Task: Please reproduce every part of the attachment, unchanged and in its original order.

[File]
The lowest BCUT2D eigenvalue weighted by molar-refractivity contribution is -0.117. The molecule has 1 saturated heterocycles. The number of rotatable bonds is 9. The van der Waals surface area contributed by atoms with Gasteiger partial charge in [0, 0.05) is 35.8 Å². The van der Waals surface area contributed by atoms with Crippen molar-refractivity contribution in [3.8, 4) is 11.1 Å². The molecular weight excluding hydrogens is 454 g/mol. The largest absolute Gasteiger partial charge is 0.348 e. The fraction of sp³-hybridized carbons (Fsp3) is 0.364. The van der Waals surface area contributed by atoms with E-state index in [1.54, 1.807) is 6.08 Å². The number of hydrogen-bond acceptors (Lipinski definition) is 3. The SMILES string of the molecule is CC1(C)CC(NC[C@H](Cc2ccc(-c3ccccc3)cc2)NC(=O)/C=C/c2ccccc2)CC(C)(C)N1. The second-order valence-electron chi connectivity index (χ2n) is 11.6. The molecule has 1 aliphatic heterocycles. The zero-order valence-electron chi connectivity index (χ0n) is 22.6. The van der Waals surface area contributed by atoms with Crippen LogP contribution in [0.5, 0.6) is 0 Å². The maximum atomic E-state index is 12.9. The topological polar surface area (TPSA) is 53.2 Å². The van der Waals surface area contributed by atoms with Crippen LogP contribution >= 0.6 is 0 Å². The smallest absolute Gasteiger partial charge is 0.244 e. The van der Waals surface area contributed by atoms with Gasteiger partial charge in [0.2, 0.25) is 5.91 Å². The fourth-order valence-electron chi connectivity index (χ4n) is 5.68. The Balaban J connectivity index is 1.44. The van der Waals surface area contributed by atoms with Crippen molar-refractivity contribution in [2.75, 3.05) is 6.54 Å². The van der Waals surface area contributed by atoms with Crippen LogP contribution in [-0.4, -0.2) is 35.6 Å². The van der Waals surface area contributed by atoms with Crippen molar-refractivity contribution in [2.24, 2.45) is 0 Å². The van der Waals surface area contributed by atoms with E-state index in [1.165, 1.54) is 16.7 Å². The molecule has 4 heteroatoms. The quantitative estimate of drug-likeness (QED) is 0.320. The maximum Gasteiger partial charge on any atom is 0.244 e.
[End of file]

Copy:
The lowest BCUT2D eigenvalue weighted by molar-refractivity contribution is -0.117. The molecule has 1 saturated heterocycles. The number of rotatable bonds is 9. The van der Waals surface area contributed by atoms with Gasteiger partial charge in [0, 0.05) is 35.8 Å². The van der Waals surface area contributed by atoms with Crippen molar-refractivity contribution in [3.8, 4) is 11.1 Å². The molecular weight excluding hydrogens is 454 g/mol. The largest absolute Gasteiger partial charge is 0.348 e. The fraction of sp³-hybridized carbons (Fsp3) is 0.364. The van der Waals surface area contributed by atoms with E-state index in [1.54, 1.807) is 6.08 Å². The number of hydrogen-bond acceptors (Lipinski definition) is 3. The SMILES string of the molecule is CC1(C)CC(NC[C@H](Cc2ccc(-c3ccccc3)cc2)NC(=O)/C=C/c2ccccc2)CC(C)(C)N1. The second-order valence-electron chi connectivity index (χ2n) is 11.6. The molecule has 1 aliphatic heterocycles. The zero-order valence-electron chi connectivity index (χ0n) is 22.6. The van der Waals surface area contributed by atoms with Crippen LogP contribution in [0.5, 0.6) is 0 Å². The maximum atomic E-state index is 12.9. The topological polar surface area (TPSA) is 53.2 Å². The van der Waals surface area contributed by atoms with Crippen LogP contribution >= 0.6 is 0 Å². The smallest absolute Gasteiger partial charge is 0.244 e. The van der Waals surface area contributed by atoms with Gasteiger partial charge in [0.2, 0.25) is 5.91 Å². The fourth-order valence-electron chi connectivity index (χ4n) is 5.68. The Balaban J connectivity index is 1.44. The van der Waals surface area contributed by atoms with Crippen molar-refractivity contribution in [2.75, 3.05) is 6.54 Å². The van der Waals surface area contributed by atoms with Crippen LogP contribution in [-0.4, -0.2) is 35.6 Å². The van der Waals surface area contributed by atoms with Crippen molar-refractivity contribution in [2.24, 2.45) is 0 Å². The van der Waals surface area contributed by atoms with E-state index in [1.165, 1.54) is 16.7 Å². The molecule has 4 heteroatoms. The quantitative estimate of drug-likeness (QED) is 0.320. The maximum Gasteiger partial charge on any atom is 0.244 e.